So, remarkably, we find that the Christian covenant is very much made up of the Abrahamic covenant. Reckoning faith as righteousness (Gen 15:16). Blessing the nations (Gen 18:18). Producing justice and righteousness within those in covenant relationship (Gen 18:19).
If you’ll recall the lesson taught here some time ago, God’s blood oath with Abraham also speaks to the Christian covenant. God symbolically promised to pay, with his own life, the price for the sins of Abraham (and his descendants) in blood (Gen 15).
It’s not all there, but a lot of it’s there.
Then in the Law of Moses, we find the promise of Deu 30:6 for God to circumcise the hearts of his people, a promise that the prophets later explained would be fulfilled through the outpouring of the Spirit.
So what was “new” in the new covenant? Why is the covenant of Christ better than the covenants that preceded? After all, the theme of Hebrews is the superiority of Christ and his covenant.
Well, let’s return to —
(Heb 11:39-40 ESV) And all these, though commended through their faith, did not receive what was promised, 40 since God had provided something better for us, that apart from us they should not be made perfect.
The saints of the First Covenant were saved by the same promises that save us. But there are very important differences. Let me name some. The readers will likely think of others.
1. We are saved by promises that have been much more fulfilled than the promises on which the Ancients relied. Jesus has already died on the cross. He’s already been resurrected. He’s already ascended.
Some of these things were partly, vaguely anticipated by the prophets, but only in part. No one expected the Messiah to be resurrected. There are OT passages that were read after the resurrection as promising a resurrected Messiah — but before the resurrection, no one read them that way.
We are blessed to live in an age when these things are not only revealed but testified to. They have happened! We therefore should have much greater confidence in the promises of God.
There remain promises not yet fulfilled — as the Revelation and many other passages make clear — but we enjoy the benefits of more promises kept and more mysteries revealed than the Ancients.
2. The blood of Jesus reaches back to Abel and ahead to the Second Coming, but we live in the age when the faith by which the saving power of the blood is accessed is faith in Jesus as well as faith in God. Jesus has been revealed as God the Son.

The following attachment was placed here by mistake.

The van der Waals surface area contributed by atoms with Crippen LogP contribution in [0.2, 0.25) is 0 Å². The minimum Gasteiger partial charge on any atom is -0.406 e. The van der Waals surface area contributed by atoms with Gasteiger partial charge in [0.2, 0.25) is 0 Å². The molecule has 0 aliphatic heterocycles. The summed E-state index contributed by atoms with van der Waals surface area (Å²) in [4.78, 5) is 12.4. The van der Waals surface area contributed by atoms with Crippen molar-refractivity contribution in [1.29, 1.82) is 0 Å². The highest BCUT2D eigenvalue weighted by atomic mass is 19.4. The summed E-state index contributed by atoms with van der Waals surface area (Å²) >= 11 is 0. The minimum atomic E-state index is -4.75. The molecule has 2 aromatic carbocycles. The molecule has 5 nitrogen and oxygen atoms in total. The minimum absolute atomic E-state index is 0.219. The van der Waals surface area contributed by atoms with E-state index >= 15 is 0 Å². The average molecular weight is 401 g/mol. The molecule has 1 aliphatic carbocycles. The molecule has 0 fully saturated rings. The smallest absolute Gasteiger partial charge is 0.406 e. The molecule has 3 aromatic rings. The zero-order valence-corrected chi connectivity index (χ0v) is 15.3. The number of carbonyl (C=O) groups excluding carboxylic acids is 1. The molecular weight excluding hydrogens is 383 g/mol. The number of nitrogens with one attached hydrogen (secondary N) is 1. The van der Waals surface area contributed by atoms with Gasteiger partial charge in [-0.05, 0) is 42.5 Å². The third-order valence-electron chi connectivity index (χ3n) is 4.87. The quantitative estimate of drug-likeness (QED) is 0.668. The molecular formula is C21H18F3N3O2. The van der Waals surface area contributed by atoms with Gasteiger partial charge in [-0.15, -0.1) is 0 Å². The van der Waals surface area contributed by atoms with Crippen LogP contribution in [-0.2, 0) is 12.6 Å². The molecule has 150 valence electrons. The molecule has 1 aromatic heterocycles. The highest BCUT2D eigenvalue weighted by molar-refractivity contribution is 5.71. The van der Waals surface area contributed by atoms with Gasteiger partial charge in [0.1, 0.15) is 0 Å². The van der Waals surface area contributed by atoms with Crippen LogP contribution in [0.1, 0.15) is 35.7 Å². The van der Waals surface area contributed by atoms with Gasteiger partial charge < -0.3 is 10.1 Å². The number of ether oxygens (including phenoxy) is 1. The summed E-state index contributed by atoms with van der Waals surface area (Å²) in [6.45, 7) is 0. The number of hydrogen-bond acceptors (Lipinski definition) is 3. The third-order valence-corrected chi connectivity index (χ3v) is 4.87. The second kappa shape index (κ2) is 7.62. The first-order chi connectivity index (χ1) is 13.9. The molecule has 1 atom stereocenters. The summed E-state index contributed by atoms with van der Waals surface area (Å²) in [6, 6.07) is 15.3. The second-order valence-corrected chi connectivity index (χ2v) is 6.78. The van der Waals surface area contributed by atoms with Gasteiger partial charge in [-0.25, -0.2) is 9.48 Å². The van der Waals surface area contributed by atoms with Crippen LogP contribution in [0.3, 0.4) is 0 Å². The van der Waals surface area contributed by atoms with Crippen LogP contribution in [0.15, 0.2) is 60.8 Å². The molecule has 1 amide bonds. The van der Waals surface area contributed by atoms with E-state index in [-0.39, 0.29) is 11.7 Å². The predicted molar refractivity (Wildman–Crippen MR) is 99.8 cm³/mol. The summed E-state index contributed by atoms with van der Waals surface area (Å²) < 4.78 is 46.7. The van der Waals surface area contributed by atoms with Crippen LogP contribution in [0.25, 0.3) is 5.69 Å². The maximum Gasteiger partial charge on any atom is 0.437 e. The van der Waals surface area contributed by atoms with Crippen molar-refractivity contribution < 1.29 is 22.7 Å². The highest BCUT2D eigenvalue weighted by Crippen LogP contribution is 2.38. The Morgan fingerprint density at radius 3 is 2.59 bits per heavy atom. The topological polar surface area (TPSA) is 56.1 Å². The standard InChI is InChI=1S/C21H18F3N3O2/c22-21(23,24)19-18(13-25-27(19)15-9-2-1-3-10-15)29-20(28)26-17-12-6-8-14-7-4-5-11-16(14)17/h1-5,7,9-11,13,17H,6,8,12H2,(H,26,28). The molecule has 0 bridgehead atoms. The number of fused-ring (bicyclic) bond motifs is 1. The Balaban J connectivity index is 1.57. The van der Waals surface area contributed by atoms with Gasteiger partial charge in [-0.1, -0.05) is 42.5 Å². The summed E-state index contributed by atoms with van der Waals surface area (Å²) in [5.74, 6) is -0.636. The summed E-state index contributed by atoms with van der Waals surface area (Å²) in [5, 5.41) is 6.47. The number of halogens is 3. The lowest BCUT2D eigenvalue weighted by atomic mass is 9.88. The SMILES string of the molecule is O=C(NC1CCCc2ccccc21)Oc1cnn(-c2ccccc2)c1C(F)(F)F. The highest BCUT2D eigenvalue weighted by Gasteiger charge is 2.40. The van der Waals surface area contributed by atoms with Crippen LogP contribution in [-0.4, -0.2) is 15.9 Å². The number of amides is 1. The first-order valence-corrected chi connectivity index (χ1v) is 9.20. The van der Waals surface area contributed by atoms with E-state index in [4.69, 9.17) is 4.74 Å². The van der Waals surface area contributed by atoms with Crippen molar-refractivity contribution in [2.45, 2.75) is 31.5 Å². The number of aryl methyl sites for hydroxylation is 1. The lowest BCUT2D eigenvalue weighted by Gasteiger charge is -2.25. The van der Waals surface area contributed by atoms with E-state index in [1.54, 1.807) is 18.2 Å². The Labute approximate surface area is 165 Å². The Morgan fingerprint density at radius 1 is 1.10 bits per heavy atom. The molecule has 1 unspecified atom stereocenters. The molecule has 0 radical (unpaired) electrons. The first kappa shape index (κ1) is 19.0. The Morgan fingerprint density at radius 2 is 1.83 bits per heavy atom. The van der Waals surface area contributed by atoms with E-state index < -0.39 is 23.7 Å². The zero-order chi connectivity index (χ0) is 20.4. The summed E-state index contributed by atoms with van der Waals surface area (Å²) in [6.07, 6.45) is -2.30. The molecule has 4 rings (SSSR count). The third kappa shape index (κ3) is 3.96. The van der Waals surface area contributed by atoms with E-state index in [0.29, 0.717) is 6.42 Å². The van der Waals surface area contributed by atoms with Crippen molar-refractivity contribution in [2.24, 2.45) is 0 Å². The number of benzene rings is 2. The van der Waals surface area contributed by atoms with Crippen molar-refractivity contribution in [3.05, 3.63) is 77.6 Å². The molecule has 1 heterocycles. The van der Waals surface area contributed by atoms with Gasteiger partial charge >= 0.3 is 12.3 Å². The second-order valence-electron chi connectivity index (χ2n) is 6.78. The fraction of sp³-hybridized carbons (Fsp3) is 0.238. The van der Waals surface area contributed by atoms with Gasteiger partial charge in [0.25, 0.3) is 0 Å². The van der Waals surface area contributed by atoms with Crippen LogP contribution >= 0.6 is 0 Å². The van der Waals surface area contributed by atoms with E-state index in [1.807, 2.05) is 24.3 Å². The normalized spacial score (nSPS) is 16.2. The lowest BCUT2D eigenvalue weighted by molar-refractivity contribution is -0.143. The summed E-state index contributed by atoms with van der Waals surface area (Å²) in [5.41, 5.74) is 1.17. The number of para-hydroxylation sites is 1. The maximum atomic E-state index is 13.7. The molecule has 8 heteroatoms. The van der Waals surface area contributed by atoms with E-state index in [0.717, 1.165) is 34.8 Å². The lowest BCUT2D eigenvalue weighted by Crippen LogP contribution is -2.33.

It’s tempting when studying covenant theology to conclude that the Jews remain saved by faith in YHWH even when they deny that Jesus is the Messiah and LORD. But the scriptures plainly teach to the contrary.
In each age, and under each covenant, we must believe in YHWH as he has revealed himself. The Israelites had to believe not only in the God of Abraham, Isaac, and Jacob but also in the God who was present on Mt. Sinai and whose voice thundered across the desert and whose finger carved the Ten Commandments. If they denied that the God they met in Sinai was the God of Abraham, they would not have been saved.
Just so, now that God has performed an even greater miracle — sending his Son, allowing him to die on the cross as a sacrifice, resurrecting him, and returning him to heaven — if the Jews deny that Jesus is the Messiah and God the Son, they do not have the faith of Abraham.
In fact, one of the truly surprising things about this study to me has been that Paul never seems to bother to defend that claim. Why is it that faith in the God of Abraham fails if the believer denies that Jesus is the Messiah? Why must the Jew believe both in God and Jesus? Paul never really says. (If I’m wrong, PLEASE correct me.) It’s obvious from Acts and all of Paul’s letters that faith in Jesus is absolutely essential, but why it’s true we have to surmise.
My surmise is that Jesus so perfectly reveals the nature of God that, if we can’t see God in Jesus, we can’t see God. If Jesus does not leap off the page as obviously Messiah and God the Son, then our hearts are stubborn and our eyes are blind. If we don’t see Jesus as God, we are, in effect, idolaters, because we’re worshiping a god who is not the true One God of Abraham and Moses.
(I’m open to better explanations.)
[to be continued]